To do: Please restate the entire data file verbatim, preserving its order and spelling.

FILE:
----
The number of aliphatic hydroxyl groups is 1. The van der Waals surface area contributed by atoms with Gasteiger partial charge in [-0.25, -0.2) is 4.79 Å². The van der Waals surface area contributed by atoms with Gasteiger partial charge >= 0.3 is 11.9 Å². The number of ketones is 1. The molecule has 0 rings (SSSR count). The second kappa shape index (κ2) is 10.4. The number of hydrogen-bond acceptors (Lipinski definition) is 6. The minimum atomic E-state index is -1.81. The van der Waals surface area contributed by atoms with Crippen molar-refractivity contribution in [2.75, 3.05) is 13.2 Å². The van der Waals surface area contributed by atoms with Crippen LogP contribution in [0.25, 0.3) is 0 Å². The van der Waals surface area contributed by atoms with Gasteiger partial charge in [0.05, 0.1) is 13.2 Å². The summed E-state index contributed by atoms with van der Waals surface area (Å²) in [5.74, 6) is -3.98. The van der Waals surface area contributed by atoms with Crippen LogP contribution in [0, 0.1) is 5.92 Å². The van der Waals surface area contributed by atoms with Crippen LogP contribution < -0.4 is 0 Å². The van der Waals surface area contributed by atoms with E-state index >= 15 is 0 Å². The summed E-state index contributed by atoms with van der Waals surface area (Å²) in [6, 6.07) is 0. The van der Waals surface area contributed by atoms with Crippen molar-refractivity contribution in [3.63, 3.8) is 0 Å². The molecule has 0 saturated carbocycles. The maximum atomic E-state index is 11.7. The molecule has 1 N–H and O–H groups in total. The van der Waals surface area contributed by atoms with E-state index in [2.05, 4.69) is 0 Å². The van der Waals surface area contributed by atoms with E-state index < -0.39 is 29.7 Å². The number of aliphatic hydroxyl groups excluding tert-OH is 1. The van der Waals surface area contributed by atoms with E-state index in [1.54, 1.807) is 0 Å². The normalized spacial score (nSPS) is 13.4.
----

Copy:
The number of aliphatic hydroxyl groups is 1. The van der Waals surface area contributed by atoms with Gasteiger partial charge in [-0.25, -0.2) is 4.79 Å². The van der Waals surface area contributed by atoms with Gasteiger partial charge >= 0.3 is 11.9 Å². The number of ketones is 1. The molecule has 0 rings (SSSR count). The second kappa shape index (κ2) is 10.4. The number of hydrogen-bond acceptors (Lipinski definition) is 6. The minimum atomic E-state index is -1.81. The van der Waals surface area contributed by atoms with Crippen molar-refractivity contribution in [2.75, 3.05) is 13.2 Å². The van der Waals surface area contributed by atoms with Crippen LogP contribution in [0.25, 0.3) is 0 Å². The van der Waals surface area contributed by atoms with Gasteiger partial charge in [0.05, 0.1) is 13.2 Å². The summed E-state index contributed by atoms with van der Waals surface area (Å²) in [5.74, 6) is -3.98. The van der Waals surface area contributed by atoms with Crippen LogP contribution in [0, 0.1) is 5.92 Å². The van der Waals surface area contributed by atoms with Crippen LogP contribution < -0.4 is 0 Å². The van der Waals surface area contributed by atoms with E-state index >= 15 is 0 Å². The summed E-state index contributed by atoms with van der Waals surface area (Å²) in [6, 6.07) is 0. The van der Waals surface area contributed by atoms with Crippen molar-refractivity contribution in [3.63, 3.8) is 0 Å². The molecule has 0 saturated carbocycles. The maximum atomic E-state index is 11.7. The molecule has 1 N–H and O–H groups in total. The van der Waals surface area contributed by atoms with E-state index in [2.05, 4.69) is 0 Å². The van der Waals surface area contributed by atoms with E-state index < -0.39 is 29.7 Å². The number of aliphatic hydroxyl groups excluding tert-OH is 1. The van der Waals surface area contributed by atoms with E-state index in [1.54, 1.807) is 0 Å². The normalized spacial score (nSPS) is 13.4.